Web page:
Poster Show for First-Time Buyers Opens in Feb.

The International Poster Center will offer more than 400 original vintage posters from the latter half of the 20th century in its second Modern Poster Auction. Featuring posters from around the world, this show explores the unbridled creativity that defined graphic advertising from the 1950s onward. All items are on view February 1 – February 10, open and free to the public.

Aimed at first-time buyers, with many reserves as low as $50, this sale offers the unique opportunity to begin collecting edgy works of art that will only increase in value. It is the ideal entryway into the exciting world of vintage posters.

In an age where most advertisements are created on a computer, it is easy to forget that not too long ago ads were actually created by artists – people with a creative vision and knack for grabbing the attention of the passersby. This sale is a celebration of those who kept, and to some extent still keep, the art of the poster alive during the latter half of the 20th century. From political propaganda to the psychedelic concert posters of the 1960s, from nationalist Olympic promotion to the subversive brilliance of Polish cyrk art, this auction is a veritable treasure trove of important, vibrant, and exciting Modern images which have decorated streets around the world within our lifetime.

Notable artists featured in this show are Richard Avedon, David Byrd, Alexander Calder, A.M. Cassandre, Ivan Chermayeff, Seymour Chwast, Henryk Tomaszewski, Paul Davis, Hans Erni, Joe Eula, Pierre Fix-Masseau, Gunter Rambow, Edward Gorey, Al Hirschfeld, E. McKnight Kauffer, Gunther Kieser, Jan Lenica, Herbert Leupin, Tomoko Miho, Alex Katz, Celestino Piatti, Razzia, Raymond Savignac, David Singer, Rick Griffin, Victor Moscoso, Lee Conklin, Stanley Mouse, Wes Wilson, Ben Shahn, Saul Steinberg, Tomi Ungerer, Bernard Villemot, Andy Warhol, and Tadanori Yokoo.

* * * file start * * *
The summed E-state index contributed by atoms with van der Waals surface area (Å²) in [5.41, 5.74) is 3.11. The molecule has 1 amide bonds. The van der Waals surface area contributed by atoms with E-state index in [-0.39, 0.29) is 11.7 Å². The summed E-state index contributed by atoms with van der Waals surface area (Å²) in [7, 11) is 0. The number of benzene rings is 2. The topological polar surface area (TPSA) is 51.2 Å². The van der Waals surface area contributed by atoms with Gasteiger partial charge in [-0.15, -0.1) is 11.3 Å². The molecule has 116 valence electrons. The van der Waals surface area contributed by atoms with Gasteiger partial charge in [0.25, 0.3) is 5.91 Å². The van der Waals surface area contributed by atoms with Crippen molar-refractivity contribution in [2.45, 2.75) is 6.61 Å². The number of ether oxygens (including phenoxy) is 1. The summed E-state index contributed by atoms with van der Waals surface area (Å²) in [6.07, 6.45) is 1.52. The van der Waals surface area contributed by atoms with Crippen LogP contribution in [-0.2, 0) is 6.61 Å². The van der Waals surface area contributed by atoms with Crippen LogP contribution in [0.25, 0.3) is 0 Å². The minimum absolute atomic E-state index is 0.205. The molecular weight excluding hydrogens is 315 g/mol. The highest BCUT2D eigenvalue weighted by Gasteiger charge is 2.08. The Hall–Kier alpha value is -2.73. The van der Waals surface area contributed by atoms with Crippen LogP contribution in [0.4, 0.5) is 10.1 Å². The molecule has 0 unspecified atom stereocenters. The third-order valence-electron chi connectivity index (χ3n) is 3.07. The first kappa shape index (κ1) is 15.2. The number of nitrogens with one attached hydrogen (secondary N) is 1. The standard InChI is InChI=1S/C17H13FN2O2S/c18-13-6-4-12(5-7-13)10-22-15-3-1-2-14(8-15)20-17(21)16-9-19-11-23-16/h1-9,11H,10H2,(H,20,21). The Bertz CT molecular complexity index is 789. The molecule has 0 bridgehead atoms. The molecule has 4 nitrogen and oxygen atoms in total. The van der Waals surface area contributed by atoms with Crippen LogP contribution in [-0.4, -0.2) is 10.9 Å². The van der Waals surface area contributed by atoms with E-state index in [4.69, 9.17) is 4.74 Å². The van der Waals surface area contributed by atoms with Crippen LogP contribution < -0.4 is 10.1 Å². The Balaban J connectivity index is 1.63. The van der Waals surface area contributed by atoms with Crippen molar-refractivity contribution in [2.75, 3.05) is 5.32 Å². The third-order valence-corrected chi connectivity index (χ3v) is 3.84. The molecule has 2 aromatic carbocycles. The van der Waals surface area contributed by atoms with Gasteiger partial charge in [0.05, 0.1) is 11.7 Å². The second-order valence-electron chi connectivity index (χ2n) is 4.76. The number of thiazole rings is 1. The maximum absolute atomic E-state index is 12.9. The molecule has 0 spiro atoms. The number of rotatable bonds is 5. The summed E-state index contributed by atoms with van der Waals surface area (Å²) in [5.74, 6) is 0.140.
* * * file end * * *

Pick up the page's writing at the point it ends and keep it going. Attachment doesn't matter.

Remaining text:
Accompanying this schmorgasboard of artistic talent are such (in)famous subjects as Che Guevarra, Jimi Hendrix, The Supremes, the Cannes Film Festival, Buster Keaton, Fu Manchu, Gary Snyder, Woody Allen, Vietnam, Nixon, Gitanes, the IRA, horse racing, Japanese Mod, Charlie Chaplin, Cuba, Houdini, Ricky Jay, the Polish Cyrk, the Marx Brothers, Herman Miller, Bill Graham & the Fillmore West, the Moscow Olympics, the Rolling Stones, Elvis, Frank Zappa, and Allen Ginsberg.

All this and more will be on view, free to the public beginning on Monday, February 1. Opening reception Thursday, February 4, 6:30 – 8:30 pm. Catalogue available at

About Art After X

With the death of President Kennedy in 1963, America changed. As hard as it is to minimize that sentiment, the effect of Dallas was even greater. The same year saw the merging of the Dallas Museum for Contemporary Arts, which had been central to the art scene, and the Dallas Museum of Fine Arts. Douglas MacAgy, then the director of DMCA, not only opposed the merger, but also declined to directorship of the combined museum. The regionalist movement which had been strong for decades, was giving way to more of an interest in what was going on nationally, and internationally. Like it or not, Dallas was on the national stage.

When the Kennedy’s arrived in Fort Worth, local collectors had decorated a hotel room with internationally-renowned works. While the president and his wife learned a great deal about the ability of Texans to collect major art, there was little they could glean about the local scene in this era-defining city.

With this in mind, we have begun a project to look not back at the art scene in Dallas, but foreword from 1963. We are interviewing gallery owners, curators and others involved in the art scene then, but this will be a story told mostly through interviews with artists active in the city from that point into the 1980s.

The result will be a book with a video component.

We hope you will join us in our journey. The hashtag for the project is #artafterx and the url will point to the latest updates on this weblog.


Leave a Reply